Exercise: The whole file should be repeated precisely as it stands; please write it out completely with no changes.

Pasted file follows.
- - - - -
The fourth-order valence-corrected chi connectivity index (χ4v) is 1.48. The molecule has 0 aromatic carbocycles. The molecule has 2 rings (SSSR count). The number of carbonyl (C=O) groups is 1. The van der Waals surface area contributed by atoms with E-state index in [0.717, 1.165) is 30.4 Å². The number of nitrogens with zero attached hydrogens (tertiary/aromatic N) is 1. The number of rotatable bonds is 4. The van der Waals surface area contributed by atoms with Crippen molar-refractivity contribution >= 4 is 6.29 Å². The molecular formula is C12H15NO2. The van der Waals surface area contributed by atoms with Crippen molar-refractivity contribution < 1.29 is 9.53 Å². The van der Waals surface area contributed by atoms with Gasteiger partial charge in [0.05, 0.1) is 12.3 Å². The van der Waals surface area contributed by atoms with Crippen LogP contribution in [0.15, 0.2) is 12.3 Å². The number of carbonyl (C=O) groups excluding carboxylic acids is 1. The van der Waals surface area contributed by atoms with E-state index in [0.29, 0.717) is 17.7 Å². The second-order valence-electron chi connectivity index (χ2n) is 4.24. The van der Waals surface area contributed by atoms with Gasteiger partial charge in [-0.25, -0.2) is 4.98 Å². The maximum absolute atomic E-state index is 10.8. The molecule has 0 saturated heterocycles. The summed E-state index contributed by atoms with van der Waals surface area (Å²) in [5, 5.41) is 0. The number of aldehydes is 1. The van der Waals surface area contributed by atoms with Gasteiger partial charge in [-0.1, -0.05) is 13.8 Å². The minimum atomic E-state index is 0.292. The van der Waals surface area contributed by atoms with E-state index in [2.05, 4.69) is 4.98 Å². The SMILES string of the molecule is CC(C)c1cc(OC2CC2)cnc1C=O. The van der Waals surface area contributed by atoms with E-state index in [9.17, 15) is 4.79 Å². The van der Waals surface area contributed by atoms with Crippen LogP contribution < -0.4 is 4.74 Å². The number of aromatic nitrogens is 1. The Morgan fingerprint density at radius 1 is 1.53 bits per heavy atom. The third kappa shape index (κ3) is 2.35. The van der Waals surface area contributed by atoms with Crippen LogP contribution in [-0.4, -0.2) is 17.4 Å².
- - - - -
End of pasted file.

The fourth-order valence-corrected chi connectivity index (χ4v) is 1.48. The molecule has 0 aromatic carbocycles. The molecule has 2 rings (SSSR count). The number of carbonyl (C=O) groups is 1. The van der Waals surface area contributed by atoms with E-state index in [0.717, 1.165) is 30.4 Å². The number of nitrogens with zero attached hydrogens (tertiary/aromatic N) is 1. The number of rotatable bonds is 4. The van der Waals surface area contributed by atoms with Crippen molar-refractivity contribution >= 4 is 6.29 Å². The molecular formula is C12H15NO2. The van der Waals surface area contributed by atoms with Crippen molar-refractivity contribution < 1.29 is 9.53 Å². The van der Waals surface area contributed by atoms with Gasteiger partial charge in [0.05, 0.1) is 12.3 Å². The van der Waals surface area contributed by atoms with Crippen LogP contribution in [0.15, 0.2) is 12.3 Å². The number of carbonyl (C=O) groups excluding carboxylic acids is 1. The van der Waals surface area contributed by atoms with E-state index in [0.29, 0.717) is 17.7 Å². The second-order valence-electron chi connectivity index (χ2n) is 4.24. The van der Waals surface area contributed by atoms with Gasteiger partial charge in [-0.25, -0.2) is 4.98 Å². The maximum absolute atomic E-state index is 10.8. The molecule has 0 saturated heterocycles. The summed E-state index contributed by atoms with van der Waals surface area (Å²) in [5, 5.41) is 0. The number of aldehydes is 1. The van der Waals surface area contributed by atoms with Gasteiger partial charge in [-0.1, -0.05) is 13.8 Å². The minimum atomic E-state index is 0.292. The van der Waals surface area contributed by atoms with E-state index in [2.05, 4.69) is 4.98 Å². The SMILES string of the molecule is CC(C)c1cc(OC2CC2)cnc1C=O. The van der Waals surface area contributed by atoms with E-state index in [9.17, 15) is 4.79 Å². The van der Waals surface area contributed by atoms with Crippen LogP contribution < -0.4 is 4.74 Å². The number of aromatic nitrogens is 1. The Morgan fingerprint density at radius 1 is 1.53 bits per heavy atom. The third kappa shape index (κ3) is 2.35. The van der Waals surface area contributed by atoms with Crippen LogP contribution in [-0.4, -0.2) is 17.4 Å².